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Movie Review: Wonder Woman 1984

  As superhero sequels go, Wonder Woman 1984 is pretty epic, but it’s not without its flaws. Diana Prince (Gal Gadot) lives quietly among mortals in the vibrant, sleek 1980s ‑‑ an era of excess driven by the pursuit of having it all. Though she's come into her full powers, she maintains a low profile by curating ancient artifacts and only performing heroic acts incognito. But soon, Diana will have to muster all of her strength, wisdom, and courage as she finds herself squaring off against Maxwell Lord (Pedro Pascal) and the Cheetah (Kristen Wigg), a villainess who possesses superhuman strength and agility. Now, I’m not the only one who has been waiting for this movie. I loved the first Wonder Woman film, not just because Gal Gadot was breathtaking in the title role but by its brilliant execution (which the DCEU was clearly lacking) and that was enough to get me excited for the sequel. And now that I’ve finally gotten to watch it, thanks to HBO Max, I’m so happy. With a runtime of

Spider-Man Homecoming Review

After making his big screen debut in last year’s Captain America: Civil War, Tom Holland makes his first solo outing as a webslinger in Spider-Man: Homecoming, now playing in theaters.

The film marks Spider-Man’s place in the Marvel Cinematic Universe, but does well to stand out on its own. It has the perfect combination of a funny teenage comedy/drama and a superhero film. Sam Raimi’s Spider-Man trilogy and Marc Webb’s Amazing Spider-Man movies seemed to push Peter Parker’s schooling to the background, whereas this film brings it front and center, making it a high school movie first and an MCU film second.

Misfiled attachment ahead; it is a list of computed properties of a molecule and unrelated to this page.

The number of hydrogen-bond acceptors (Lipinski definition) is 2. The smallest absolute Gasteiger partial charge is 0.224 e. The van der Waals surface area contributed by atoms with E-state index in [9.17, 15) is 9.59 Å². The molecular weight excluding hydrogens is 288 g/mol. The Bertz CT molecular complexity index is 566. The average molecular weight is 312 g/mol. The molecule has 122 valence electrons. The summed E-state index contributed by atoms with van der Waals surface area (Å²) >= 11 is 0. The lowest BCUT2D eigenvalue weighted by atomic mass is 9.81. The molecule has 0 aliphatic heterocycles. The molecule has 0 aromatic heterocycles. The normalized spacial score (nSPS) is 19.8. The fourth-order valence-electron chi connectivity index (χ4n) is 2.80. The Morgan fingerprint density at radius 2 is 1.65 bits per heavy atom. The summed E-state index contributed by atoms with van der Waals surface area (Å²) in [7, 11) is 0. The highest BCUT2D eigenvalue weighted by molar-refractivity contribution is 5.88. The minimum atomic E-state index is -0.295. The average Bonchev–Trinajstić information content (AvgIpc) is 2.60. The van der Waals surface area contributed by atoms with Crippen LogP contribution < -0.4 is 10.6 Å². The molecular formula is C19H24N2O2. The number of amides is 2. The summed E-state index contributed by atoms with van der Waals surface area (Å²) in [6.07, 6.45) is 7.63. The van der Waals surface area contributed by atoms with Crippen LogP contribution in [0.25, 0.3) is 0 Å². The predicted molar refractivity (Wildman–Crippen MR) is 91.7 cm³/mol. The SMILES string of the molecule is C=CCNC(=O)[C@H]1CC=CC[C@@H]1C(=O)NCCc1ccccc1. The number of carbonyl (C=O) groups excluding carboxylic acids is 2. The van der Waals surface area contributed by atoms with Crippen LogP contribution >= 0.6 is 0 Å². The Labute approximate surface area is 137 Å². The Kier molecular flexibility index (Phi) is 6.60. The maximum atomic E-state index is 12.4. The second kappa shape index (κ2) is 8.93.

Homecoming keeps the jokes about teenage life at a decent pace and blends it together with many moments of lightheartedness, creating a self-contained narrative as we see Peter struggling to be a normal teenager and a 15-year-old crime fighter. The movie also does a great job combining its broadly comedic antics with more drama and character development, which helps moves the film forward.

I was impressed with Tom Holland’s portrayal of Spider-Man in Civil War and was excited to see what he would do in his first solo adventure. Holland’s young age and charismatic performance makes his take on the character believable as a kid who has good intention but is in way over his head. The other young costars are just as likeable and believable in their performances. Jacob Batalon was great as Peter’s nerdy and enthusiastic best friend Ned, and Zendaya was brilliant as the whip-smart loner Michelle, who may or may not become important in the sequel. Laura Harrier’s Liz was an interesting take on the typical Peter Parker love interest. Homecoming keeps the attention on Peter and his schoolmates, which is great, but Robert Downey Jr.’s Tony Stark and Marisa Tomei’s Aunt May make for some sweet and interesting moments.

Michael Keaton makes his return to the superhero genre as the villain Adrian Toomes/Vulture. It was a breath of fresh air to see a villain that wasn’t the Green Goblin, and Keaton’s performance makes the character compelling.

Spider-Man: Homecoming doesn’t do much in a way of moving the MCU storyline forward, but it excels at being a standalone superhero Marvel movie that isn’t dependent on its cinematic universe. Homecoming makes for an exceptional summer blockbuster for MCU fans and casual moviegoers. The character Spider-Man will next be seen in next years Avengers: Infinity Wars.

Published at Fine Magazine